SALEM, Ore. -- Oregon regulators are demanding that strike-bound U S West abide by consumer protection rules that provide for a free cellular phone or a $100 credit for customers who are kept waiting for an installer.
U S West maintains it shouldn't have to comply during a strike, but the regulators called a special meeting Friday to threaten the telephone company with $10,000-a-day fines and court action if it doesn't.
"If there is no compromise, then there is no place to go but court," said Oregon Public Utility Commission spokesman Ron Karten.
U S West spokesman Jim Haynes said the company also wants to avoid a court battle, but doesn't believe it should be made to pay when 2,600 employees are on strike in Oregon.
"We want to provide service," Haynes said, "But we have considerable challenges right now, with the vast majority of our workers out on strike."
About 34,000 U S West employees in 13 states walked off the job Aug. 16 in a dispute over mandatory overtime, performance-based pay and health care costs.
Regulators in other states say the service standards don't apply during strikes.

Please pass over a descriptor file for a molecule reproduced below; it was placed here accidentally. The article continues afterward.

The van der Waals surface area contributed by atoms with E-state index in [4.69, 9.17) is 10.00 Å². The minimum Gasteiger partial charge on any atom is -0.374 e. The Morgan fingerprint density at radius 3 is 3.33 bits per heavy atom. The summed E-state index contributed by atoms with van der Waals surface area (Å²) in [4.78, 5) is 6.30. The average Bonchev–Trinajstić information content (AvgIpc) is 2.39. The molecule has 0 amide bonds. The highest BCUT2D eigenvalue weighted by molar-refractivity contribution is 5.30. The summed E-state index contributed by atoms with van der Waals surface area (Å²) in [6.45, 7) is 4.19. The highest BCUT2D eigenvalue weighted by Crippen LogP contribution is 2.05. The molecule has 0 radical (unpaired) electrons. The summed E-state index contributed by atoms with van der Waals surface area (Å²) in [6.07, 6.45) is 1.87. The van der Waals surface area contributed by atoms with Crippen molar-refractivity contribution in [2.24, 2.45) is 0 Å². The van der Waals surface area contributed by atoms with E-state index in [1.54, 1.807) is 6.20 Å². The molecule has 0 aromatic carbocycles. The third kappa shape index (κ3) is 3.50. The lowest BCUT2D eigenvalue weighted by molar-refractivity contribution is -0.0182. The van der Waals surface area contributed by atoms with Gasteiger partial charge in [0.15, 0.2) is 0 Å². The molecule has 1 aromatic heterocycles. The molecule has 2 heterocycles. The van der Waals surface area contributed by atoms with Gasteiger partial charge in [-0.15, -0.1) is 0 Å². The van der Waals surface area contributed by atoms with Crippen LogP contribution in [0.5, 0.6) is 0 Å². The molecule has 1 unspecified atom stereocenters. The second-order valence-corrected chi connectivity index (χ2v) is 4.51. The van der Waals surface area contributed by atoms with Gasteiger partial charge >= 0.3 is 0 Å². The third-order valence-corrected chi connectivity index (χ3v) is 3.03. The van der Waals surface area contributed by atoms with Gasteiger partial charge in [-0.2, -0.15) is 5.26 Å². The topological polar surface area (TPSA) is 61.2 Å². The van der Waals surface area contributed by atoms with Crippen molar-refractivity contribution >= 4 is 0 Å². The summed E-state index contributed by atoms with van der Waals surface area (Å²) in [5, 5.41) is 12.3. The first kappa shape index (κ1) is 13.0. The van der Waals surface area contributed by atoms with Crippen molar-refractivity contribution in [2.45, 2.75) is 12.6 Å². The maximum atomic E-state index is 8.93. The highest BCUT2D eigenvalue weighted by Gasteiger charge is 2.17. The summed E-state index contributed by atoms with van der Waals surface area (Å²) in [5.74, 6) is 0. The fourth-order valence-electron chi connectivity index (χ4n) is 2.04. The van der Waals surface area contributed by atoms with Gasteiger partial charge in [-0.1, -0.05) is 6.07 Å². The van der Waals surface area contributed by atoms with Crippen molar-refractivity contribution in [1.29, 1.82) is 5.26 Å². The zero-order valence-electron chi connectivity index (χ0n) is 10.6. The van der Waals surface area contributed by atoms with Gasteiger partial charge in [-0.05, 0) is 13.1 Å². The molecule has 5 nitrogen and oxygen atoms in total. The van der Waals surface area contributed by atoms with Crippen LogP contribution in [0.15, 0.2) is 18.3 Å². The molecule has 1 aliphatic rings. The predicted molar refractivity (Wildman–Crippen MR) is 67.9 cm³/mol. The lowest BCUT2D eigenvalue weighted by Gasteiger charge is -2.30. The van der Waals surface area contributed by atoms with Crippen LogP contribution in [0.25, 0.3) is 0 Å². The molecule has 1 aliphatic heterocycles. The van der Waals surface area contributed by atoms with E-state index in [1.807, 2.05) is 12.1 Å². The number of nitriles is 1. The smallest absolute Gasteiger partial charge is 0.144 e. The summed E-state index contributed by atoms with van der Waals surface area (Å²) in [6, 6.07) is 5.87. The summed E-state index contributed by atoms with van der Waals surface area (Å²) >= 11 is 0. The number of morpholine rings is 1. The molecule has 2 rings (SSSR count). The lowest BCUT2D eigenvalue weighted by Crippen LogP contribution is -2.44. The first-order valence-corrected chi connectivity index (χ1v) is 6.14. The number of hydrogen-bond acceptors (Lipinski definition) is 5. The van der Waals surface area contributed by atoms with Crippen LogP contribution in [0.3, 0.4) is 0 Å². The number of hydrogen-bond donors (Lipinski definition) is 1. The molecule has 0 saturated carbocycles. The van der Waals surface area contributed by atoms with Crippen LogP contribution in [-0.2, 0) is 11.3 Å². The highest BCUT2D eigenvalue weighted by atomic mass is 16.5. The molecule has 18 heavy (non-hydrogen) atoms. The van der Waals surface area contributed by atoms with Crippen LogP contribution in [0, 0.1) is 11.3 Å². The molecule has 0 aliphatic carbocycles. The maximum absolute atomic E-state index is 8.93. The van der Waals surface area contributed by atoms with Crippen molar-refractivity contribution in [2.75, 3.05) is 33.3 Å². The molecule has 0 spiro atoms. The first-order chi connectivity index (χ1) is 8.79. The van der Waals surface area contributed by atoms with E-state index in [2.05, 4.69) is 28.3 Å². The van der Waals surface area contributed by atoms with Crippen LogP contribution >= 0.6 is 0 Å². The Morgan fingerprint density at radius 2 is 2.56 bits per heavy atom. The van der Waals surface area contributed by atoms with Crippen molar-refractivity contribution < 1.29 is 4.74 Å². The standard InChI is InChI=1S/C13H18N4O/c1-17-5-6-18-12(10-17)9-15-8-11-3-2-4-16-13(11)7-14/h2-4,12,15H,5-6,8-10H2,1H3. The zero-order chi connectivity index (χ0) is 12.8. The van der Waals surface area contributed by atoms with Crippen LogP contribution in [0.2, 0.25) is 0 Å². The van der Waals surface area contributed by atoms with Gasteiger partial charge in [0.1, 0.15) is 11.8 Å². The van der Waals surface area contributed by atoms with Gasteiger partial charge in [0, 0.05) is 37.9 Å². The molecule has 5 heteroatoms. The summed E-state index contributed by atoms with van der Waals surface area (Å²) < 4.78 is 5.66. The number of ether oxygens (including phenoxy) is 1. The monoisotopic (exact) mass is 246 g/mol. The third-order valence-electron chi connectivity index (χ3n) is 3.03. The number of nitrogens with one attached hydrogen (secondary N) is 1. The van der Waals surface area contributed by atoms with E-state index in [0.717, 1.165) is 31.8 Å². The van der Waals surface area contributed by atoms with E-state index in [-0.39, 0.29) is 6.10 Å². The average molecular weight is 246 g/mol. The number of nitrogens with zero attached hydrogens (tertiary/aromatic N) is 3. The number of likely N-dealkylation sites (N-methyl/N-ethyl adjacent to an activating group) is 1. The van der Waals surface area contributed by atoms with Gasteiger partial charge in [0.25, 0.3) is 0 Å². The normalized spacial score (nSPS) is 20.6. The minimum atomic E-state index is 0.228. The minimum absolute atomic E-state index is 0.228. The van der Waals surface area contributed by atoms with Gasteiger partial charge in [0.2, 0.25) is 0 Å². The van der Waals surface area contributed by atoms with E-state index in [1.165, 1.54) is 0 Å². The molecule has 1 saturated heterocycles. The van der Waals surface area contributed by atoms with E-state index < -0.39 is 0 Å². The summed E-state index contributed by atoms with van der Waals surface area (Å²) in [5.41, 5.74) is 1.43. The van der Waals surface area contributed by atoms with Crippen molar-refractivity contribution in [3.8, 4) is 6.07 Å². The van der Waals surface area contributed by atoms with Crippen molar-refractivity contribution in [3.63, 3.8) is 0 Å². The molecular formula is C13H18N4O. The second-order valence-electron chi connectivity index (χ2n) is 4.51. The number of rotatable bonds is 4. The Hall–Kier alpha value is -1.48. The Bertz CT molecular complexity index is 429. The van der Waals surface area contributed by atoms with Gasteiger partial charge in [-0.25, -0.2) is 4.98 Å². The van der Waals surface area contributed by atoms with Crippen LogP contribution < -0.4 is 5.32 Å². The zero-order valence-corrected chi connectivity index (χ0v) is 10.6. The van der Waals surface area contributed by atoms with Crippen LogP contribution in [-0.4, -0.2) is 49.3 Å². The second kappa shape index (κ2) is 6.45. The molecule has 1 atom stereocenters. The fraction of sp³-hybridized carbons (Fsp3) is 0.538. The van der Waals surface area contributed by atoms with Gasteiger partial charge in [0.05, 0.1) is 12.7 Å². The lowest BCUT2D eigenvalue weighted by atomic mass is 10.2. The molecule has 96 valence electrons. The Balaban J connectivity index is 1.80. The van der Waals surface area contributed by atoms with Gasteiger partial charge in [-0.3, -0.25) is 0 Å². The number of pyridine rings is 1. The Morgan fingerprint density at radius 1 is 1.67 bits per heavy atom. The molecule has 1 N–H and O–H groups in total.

But Oregon regulators, who imposed the rules on U S West after chronic service problems in the past few years, say there is no loophole for work stoppages. All the rules say is that customers must be compensated with the credit or the cell phone if U S West does not provide service within five days of an installation date.
Unless an agreement can be reached, U S West could be forced to start paying the daily fines beginning Sept. 1.
Karten said general service complaints from customers have increased six-fold since the strike began.
At least 80 complaints were from customers who say they were unable to get new phone service and that U S West tried to sell them cellular service, rather than providing it to them for free under the rules.
"This is the ultimate insult to the customer," said Ron Eachus, chairman of Oregon's utility commission. "U S West is not only refusing to comply with the rules, they are trying to get the customer to pay for something the company should be providing anyway."
Salem resident Karen Balsiger said she finally bought a cell phone for her 75-year-old mother after U S West failed for 11 days to deliver phone service to her new room in a nursing home.
"My mother is exceedingly dependent on the phone," Balsiger said. "I got it for her the same day she said nobody loved her any more because nobody was calling her."